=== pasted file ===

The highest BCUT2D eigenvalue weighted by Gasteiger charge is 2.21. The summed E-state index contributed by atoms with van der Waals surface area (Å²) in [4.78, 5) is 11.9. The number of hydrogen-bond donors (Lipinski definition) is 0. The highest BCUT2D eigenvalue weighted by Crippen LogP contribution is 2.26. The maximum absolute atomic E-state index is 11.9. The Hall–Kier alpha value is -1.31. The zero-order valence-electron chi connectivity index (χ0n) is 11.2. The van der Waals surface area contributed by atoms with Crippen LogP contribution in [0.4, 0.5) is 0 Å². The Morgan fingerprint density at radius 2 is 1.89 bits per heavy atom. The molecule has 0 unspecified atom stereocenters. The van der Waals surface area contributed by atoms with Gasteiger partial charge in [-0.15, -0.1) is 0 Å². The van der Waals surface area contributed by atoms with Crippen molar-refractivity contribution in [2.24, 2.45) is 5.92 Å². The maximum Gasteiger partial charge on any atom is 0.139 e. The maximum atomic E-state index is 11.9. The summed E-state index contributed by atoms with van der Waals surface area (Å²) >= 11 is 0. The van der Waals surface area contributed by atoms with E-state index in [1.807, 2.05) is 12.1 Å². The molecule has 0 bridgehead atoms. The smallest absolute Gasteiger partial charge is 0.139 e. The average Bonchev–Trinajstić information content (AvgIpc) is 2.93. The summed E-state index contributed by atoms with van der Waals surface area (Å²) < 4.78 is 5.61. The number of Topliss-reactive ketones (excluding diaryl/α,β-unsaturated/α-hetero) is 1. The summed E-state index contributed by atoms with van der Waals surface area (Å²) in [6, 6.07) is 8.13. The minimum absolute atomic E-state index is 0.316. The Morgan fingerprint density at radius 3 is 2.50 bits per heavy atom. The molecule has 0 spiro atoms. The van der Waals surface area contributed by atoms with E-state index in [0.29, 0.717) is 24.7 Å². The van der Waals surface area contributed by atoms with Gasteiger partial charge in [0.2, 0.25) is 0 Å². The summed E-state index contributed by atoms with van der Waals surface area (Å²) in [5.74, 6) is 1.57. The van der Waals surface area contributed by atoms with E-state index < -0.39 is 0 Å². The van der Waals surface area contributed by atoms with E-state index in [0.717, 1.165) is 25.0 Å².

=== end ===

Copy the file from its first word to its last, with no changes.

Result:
The highest BCUT2D eigenvalue weighted by Gasteiger charge is 2.21. The summed E-state index contributed by atoms with van der Waals surface area (Å²) in [4.78, 5) is 11.9. The number of hydrogen-bond donors (Lipinski definition) is 0. The highest BCUT2D eigenvalue weighted by Crippen LogP contribution is 2.26. The maximum absolute atomic E-state index is 11.9. The Hall–Kier alpha value is -1.31. The zero-order valence-electron chi connectivity index (χ0n) is 11.2. The van der Waals surface area contributed by atoms with Crippen LogP contribution in [0.4, 0.5) is 0 Å². The Morgan fingerprint density at radius 2 is 1.89 bits per heavy atom. The molecule has 0 unspecified atom stereocenters. The van der Waals surface area contributed by atoms with Gasteiger partial charge in [-0.15, -0.1) is 0 Å². The van der Waals surface area contributed by atoms with Crippen molar-refractivity contribution in [2.24, 2.45) is 5.92 Å². The maximum Gasteiger partial charge on any atom is 0.139 e. The maximum atomic E-state index is 11.9. The summed E-state index contributed by atoms with van der Waals surface area (Å²) >= 11 is 0. The van der Waals surface area contributed by atoms with E-state index in [1.807, 2.05) is 12.1 Å². The molecule has 0 bridgehead atoms. The smallest absolute Gasteiger partial charge is 0.139 e. The average Bonchev–Trinajstić information content (AvgIpc) is 2.93. The summed E-state index contributed by atoms with van der Waals surface area (Å²) < 4.78 is 5.61. The number of Topliss-reactive ketones (excluding diaryl/α,β-unsaturated/α-hetero) is 1. The summed E-state index contributed by atoms with van der Waals surface area (Å²) in [6, 6.07) is 8.13. The minimum absolute atomic E-state index is 0.316. The Morgan fingerprint density at radius 3 is 2.50 bits per heavy atom. The molecule has 0 spiro atoms. The van der Waals surface area contributed by atoms with E-state index in [0.29, 0.717) is 24.7 Å². The van der Waals surface area contributed by atoms with Gasteiger partial charge in [0.2, 0.25) is 0 Å². The summed E-state index contributed by atoms with van der Waals surface area (Å²) in [5.74, 6) is 1.57. The van der Waals surface area contributed by atoms with E-state index < -0.39 is 0 Å². The van der Waals surface area contributed by atoms with E-state index in [0.717, 1.165) is 25.0 Å².